A woman I knew many years ago used to refer to the events of life as the playing out of the story God wrote for each of us. It’s stuck with me, and struck me more than once when circumstances played out in what could only be understood as ordained by God. When it seemed evident that His hand was clearly organizing details beyond our control, it struck me time and again. This is the story we’ve been given. What a gift.
When we started looking at putting Blaine through school to get his commercial drivers license, and we found one that didn’t require time off work, we felt led. This was where to start. When he needed to have his high school diploma to begin, and searching for it took hours, but I found it in time to enroll, it felt merciful. When he needed a birth certificate with more information than the one he was issued had, but we found a DMV that felt it was sufficient, we knew we’d been shown grace.
When the new certificate I requested would take months because the state was still shut down from an epidemic, but another avenue was shown that got it to us a week later, we felt like, once again, we were on the right track. When a neighbor asked to buy our house, we knew we had made the right decision. It was even easy to see when the time frame for our leaving was delayed by a struggle to pass the CDL test. It seemed like we weren’t supposed to leave yet, until it was time.
I made a trip north to look at a house for sale. It wasn’t at all what had been advertised. We got to my parent’s house in South Dakota. Waited for the next obvious step. Had a baby. Waited more. Looked at a house that we wanted to buy, but then found out the owner misunderstood and didn’t want to sell. Refreshed realty websites many times a day, certain that God had the perfect home there for us.
We wintered at my parents. Twelve extra people in their space was not fun, for them or for us. We needed a home. Nothing on any amount of land in the country came available for what we had budgeted. Prices skyrocketed instead.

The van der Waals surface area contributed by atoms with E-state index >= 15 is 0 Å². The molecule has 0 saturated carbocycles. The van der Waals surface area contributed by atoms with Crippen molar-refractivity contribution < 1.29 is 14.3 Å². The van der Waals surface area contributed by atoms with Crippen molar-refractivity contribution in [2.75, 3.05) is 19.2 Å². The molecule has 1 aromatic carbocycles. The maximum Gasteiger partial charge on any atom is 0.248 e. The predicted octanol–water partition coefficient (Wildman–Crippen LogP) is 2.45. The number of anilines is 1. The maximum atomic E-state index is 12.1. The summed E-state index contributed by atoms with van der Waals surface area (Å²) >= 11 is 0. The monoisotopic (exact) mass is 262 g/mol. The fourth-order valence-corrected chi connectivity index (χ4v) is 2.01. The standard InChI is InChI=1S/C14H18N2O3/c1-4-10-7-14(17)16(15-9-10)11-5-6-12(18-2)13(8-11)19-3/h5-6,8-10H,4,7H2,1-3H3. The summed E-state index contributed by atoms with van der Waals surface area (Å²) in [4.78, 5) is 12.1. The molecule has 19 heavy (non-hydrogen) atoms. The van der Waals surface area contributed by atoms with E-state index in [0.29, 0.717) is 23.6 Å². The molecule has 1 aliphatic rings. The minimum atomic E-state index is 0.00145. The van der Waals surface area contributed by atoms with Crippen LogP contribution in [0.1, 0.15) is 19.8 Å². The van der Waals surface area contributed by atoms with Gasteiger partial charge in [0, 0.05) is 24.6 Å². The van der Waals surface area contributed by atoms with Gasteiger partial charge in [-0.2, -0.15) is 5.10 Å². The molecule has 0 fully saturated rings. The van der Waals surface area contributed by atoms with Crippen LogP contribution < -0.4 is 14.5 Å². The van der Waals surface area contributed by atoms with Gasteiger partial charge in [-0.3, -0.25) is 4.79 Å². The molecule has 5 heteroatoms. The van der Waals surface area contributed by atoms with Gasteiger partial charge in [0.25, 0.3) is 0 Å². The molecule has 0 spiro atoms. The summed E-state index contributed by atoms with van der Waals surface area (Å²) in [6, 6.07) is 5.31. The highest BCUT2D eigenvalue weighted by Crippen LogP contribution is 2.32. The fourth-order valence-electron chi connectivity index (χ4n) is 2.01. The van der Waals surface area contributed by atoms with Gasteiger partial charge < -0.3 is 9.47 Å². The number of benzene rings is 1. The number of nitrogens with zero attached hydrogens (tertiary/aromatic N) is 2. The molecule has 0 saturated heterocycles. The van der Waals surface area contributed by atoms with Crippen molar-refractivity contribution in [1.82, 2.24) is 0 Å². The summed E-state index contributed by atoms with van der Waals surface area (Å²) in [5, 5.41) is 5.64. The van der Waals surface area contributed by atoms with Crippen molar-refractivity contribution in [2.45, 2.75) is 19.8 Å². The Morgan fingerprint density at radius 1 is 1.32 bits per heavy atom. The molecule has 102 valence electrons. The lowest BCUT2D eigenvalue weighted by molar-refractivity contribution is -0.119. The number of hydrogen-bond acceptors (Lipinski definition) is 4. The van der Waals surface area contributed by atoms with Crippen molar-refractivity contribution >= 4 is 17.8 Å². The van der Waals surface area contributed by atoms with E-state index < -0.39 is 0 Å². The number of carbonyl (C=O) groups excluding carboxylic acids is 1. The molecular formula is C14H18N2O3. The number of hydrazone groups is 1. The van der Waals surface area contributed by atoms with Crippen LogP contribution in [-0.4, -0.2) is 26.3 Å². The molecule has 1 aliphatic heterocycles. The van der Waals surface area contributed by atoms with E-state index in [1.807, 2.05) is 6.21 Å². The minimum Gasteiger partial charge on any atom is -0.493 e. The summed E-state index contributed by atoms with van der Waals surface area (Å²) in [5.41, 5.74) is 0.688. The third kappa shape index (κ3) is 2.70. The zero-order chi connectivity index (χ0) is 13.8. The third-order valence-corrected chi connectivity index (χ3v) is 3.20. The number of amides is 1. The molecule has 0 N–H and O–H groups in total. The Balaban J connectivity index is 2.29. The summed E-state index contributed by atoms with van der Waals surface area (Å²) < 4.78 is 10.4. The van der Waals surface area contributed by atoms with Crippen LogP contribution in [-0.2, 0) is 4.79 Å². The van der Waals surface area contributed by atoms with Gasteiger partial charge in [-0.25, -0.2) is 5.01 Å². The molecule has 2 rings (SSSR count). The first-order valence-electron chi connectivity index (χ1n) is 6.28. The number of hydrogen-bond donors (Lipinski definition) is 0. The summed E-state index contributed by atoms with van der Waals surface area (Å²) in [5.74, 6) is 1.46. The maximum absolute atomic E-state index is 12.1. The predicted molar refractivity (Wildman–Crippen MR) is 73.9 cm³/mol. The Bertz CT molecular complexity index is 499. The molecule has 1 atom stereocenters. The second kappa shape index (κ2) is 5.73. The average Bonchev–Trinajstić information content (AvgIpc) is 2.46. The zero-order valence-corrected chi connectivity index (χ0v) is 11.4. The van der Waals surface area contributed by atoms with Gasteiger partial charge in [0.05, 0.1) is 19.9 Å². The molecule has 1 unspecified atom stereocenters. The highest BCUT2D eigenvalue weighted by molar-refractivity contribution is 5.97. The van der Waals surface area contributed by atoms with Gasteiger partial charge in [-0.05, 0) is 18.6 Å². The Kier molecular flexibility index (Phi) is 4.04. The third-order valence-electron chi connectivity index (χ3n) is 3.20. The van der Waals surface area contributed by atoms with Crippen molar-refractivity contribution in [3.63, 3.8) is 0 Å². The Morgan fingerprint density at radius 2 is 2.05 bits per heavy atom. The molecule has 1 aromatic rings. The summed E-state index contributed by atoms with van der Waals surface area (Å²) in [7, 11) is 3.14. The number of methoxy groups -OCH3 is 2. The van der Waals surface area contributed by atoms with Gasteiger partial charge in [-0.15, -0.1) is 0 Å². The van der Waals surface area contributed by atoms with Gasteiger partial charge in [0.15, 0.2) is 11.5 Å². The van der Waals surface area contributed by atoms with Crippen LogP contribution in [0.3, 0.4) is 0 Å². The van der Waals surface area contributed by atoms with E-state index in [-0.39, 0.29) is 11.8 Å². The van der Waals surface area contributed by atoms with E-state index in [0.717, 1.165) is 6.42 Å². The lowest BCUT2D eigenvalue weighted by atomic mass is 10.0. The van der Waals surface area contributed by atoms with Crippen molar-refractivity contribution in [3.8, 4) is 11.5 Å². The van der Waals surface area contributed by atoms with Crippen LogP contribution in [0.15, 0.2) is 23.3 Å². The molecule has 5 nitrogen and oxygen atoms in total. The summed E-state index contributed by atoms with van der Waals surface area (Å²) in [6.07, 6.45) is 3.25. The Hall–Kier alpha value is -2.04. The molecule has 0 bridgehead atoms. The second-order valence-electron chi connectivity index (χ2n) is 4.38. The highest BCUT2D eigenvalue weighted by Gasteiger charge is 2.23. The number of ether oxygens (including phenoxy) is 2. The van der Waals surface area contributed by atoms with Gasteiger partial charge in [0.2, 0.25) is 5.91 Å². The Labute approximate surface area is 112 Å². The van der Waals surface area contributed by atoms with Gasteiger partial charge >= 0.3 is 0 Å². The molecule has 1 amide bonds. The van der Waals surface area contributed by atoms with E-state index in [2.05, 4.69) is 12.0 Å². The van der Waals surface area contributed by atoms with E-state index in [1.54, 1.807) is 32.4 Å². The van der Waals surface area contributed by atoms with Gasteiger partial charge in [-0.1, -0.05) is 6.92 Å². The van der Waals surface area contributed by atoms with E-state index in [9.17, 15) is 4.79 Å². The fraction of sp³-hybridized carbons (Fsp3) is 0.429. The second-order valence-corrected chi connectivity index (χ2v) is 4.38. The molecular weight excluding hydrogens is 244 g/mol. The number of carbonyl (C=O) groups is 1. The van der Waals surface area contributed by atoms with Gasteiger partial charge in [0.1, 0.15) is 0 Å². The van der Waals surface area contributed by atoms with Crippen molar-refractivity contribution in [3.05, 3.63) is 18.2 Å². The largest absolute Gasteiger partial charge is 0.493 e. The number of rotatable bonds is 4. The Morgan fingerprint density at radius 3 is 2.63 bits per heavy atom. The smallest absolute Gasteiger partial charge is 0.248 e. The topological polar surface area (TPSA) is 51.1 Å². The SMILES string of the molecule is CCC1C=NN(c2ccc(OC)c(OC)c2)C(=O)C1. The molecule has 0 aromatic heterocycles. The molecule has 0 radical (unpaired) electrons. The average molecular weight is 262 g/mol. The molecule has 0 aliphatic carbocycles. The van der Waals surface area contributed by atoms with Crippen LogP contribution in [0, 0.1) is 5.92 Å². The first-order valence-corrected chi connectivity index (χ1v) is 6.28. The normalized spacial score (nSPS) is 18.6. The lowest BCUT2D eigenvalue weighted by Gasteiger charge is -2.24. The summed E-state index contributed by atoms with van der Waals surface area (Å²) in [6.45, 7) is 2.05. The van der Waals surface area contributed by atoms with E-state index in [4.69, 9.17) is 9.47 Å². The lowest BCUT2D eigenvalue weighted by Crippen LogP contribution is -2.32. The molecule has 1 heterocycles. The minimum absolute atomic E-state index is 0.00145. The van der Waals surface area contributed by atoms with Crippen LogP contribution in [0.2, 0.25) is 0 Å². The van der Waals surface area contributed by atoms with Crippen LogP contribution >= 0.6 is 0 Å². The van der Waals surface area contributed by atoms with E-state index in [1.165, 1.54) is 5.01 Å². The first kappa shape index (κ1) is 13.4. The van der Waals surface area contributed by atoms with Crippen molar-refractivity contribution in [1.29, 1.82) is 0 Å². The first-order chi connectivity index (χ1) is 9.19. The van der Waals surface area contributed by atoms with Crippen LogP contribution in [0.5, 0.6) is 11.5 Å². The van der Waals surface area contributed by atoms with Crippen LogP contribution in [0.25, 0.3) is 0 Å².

Those moments have me seriously questioning what step we should have taken. Why everything went so well, until it didn’t. Throw in Blaine’s hatred for the weather there and South Dakota was not where we were supposed to be.
We left my parents home in August, taking the camper back to Missouri to try to figure out what is next. We’ve been here for a month and a half, looking for an area, a house, a job, moving around now four campgrounds. The kids are on the greatest adventure. We started school this week, and that has added a bit of structure to our days. We’ve visited the Mississippi River, several places on the Missouri River, and seen some super quaint towns. We’ve swam and fished and played in parks. Being back to just our family has been so good – except we left one in South Dakota. It leaves a hole, an “I wish Liberty could be here for this” and an emptiness that hovers. She came for a week, and the relief that settled was tangible.
I think we’re closer to figuring out where home is. I hope and pray that we are. If I’d have known last year what this one would hold, what this chapter had in it, I’m not sure what I’d have done. Ran away, likely. It’s not been a fun one.
There are acreages here that we can easily afford. We came within seconds from making an offer on one. Walking away was painful.
I’m not sure what all I’ve learned. Appreciation for the simplest of things. The idea of belonging is merely a dream right now. I’m not sure I can even explain that. I know that feeling like I belong is something that will often escape this life, in reminder that eternity is ahead. I long for a little piece of that now though. This story isn’t finished yet. I’m thankful for that.